You know you’re in a room full of artistically minded people when the room is mostly empty because the self-same artistically minded people that were supposed to be there misread the map. But, really, isn’t that what it means to be an artist? The artist goes where few dare to traverse, and leave their maps at home. They get lost in undiscovered worlds of their own invention, and in those worlds, they comprehend their own.
It’s often said that art imitates life. What is more true to life than the idea of being lost? Everyone has felt that panic, that disorientation, that utter helplessness of having no idea where they are, or where they are going. There’s something terrifying and thrilling about losing all reference to your place in time and space, living suspended outside of your own narrative. And sometimes, it takes losing yourself to find who you truly are.
While much of this is said jokingly, as much of the creative team quite literally got lost in attempting to find the rehearsal space for The Flora & Fauna last night, it is also said in reference to much of what was discovered as they worked. This beautiful piece often plays with the theme of being lost, of losing oneself, and of living in a different world. Whether it be discussions of dissociative as we dig into the psyche of Ginnie, a young woman struggling to find her way through life and motherhood, or the actual loss of her dear friend and mentor Adele at the side of her deathbed, loss and discovery are two themes that loop constantly through the story.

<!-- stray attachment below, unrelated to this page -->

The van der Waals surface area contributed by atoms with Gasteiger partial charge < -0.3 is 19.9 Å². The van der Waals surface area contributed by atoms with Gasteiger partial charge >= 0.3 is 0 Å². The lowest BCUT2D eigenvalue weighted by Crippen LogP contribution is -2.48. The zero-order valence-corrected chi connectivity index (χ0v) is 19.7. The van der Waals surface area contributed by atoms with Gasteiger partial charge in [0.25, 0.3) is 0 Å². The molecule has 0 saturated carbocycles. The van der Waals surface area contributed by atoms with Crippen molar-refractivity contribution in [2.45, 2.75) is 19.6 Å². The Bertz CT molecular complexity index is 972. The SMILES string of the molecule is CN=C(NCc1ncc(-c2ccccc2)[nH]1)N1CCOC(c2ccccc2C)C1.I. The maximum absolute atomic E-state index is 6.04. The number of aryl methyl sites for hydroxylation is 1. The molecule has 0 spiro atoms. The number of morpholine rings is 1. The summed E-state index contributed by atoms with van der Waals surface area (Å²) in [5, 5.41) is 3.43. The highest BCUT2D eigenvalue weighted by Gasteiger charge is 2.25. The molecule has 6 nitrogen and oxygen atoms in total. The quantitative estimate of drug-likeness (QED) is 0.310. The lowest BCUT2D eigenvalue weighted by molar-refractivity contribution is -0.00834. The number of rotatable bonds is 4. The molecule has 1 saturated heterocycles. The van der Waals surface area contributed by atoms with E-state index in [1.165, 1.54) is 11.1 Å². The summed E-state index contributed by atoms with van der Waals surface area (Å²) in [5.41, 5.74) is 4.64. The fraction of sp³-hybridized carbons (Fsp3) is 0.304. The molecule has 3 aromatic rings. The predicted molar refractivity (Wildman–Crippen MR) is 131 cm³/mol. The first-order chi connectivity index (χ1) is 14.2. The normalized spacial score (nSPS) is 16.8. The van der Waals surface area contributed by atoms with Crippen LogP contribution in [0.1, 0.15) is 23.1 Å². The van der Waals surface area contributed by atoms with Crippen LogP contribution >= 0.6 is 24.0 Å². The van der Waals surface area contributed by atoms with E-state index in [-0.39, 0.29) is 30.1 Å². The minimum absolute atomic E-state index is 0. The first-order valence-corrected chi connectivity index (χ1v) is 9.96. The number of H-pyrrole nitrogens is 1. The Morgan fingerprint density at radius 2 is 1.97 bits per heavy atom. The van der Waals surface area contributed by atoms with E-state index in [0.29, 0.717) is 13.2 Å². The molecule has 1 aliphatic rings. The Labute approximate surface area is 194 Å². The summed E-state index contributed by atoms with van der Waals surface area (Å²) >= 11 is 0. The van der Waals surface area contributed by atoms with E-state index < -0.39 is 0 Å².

The process of this second day of working on The Flora & Fauna was just as full of loss and discovery, just as all life is, and just as all art is. The creative team came in with freshly printed scripts full of new moments, including a whole new scene that Alyson Mead had added to the storyline overnight – one brimming with the rawness of loss, which lead to the discovery of huge moments elsewhere in the script that otherwise would have been lost. Once everyone had found the space, a discussion of thoughts that had come up through the last 24 hours ensued, everyone reflecting on the work that was accomplished the night before.
After a brief introduction to the changes Mead had magically wrought overnight, the team went through the script once more, writing down questions and observations, finding moments, and getting a feel for how the changes altered the shape of the play as a whole. At the emotional close of the play, new conversations erupted, spanning from the cleansing and sensual images of water found throughout the script, to the use of ritual and community Mead is passionate to include in her work. With new thoughts and images in mind, the team went back to work on specific moments in the show, focusing on the first scene until their time was up for the evening. It was another very special night, and now that the team has all been found and accounted for, the real discoveries are just beginning.